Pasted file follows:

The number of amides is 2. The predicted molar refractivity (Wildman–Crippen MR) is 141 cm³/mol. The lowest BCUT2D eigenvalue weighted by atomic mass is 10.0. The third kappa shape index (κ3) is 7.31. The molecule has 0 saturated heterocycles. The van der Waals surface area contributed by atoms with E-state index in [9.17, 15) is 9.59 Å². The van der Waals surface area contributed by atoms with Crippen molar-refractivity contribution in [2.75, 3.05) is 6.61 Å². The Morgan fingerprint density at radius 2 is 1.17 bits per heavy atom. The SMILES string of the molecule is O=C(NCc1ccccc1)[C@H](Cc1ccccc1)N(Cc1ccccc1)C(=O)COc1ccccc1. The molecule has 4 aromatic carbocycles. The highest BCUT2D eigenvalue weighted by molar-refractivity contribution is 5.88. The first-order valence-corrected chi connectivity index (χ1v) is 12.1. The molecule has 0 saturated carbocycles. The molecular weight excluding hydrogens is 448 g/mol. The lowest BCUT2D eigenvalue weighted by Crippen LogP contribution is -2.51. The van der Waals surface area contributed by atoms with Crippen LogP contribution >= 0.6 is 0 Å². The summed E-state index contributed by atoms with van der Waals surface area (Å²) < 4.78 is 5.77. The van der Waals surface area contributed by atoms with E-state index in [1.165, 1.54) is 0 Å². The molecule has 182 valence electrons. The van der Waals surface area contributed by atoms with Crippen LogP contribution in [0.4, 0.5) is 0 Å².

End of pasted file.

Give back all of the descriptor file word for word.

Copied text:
The number of amides is 2. The predicted molar refractivity (Wildman–Crippen MR) is 141 cm³/mol. The lowest BCUT2D eigenvalue weighted by atomic mass is 10.0. The third kappa shape index (κ3) is 7.31. The molecule has 0 saturated heterocycles. The van der Waals surface area contributed by atoms with E-state index in [9.17, 15) is 9.59 Å². The van der Waals surface area contributed by atoms with Crippen molar-refractivity contribution in [2.75, 3.05) is 6.61 Å². The Morgan fingerprint density at radius 2 is 1.17 bits per heavy atom. The SMILES string of the molecule is O=C(NCc1ccccc1)[C@H](Cc1ccccc1)N(Cc1ccccc1)C(=O)COc1ccccc1. The molecule has 4 aromatic carbocycles. The highest BCUT2D eigenvalue weighted by molar-refractivity contribution is 5.88. The first-order valence-corrected chi connectivity index (χ1v) is 12.1. The molecule has 0 saturated carbocycles. The molecular weight excluding hydrogens is 448 g/mol. The lowest BCUT2D eigenvalue weighted by Crippen LogP contribution is -2.51. The van der Waals surface area contributed by atoms with Crippen LogP contribution >= 0.6 is 0 Å². The summed E-state index contributed by atoms with van der Waals surface area (Å²) < 4.78 is 5.77. The van der Waals surface area contributed by atoms with E-state index in [1.165, 1.54) is 0 Å². The molecule has 182 valence electrons. The van der Waals surface area contributed by atoms with Crippen LogP contribution in [0.4, 0.5) is 0 Å².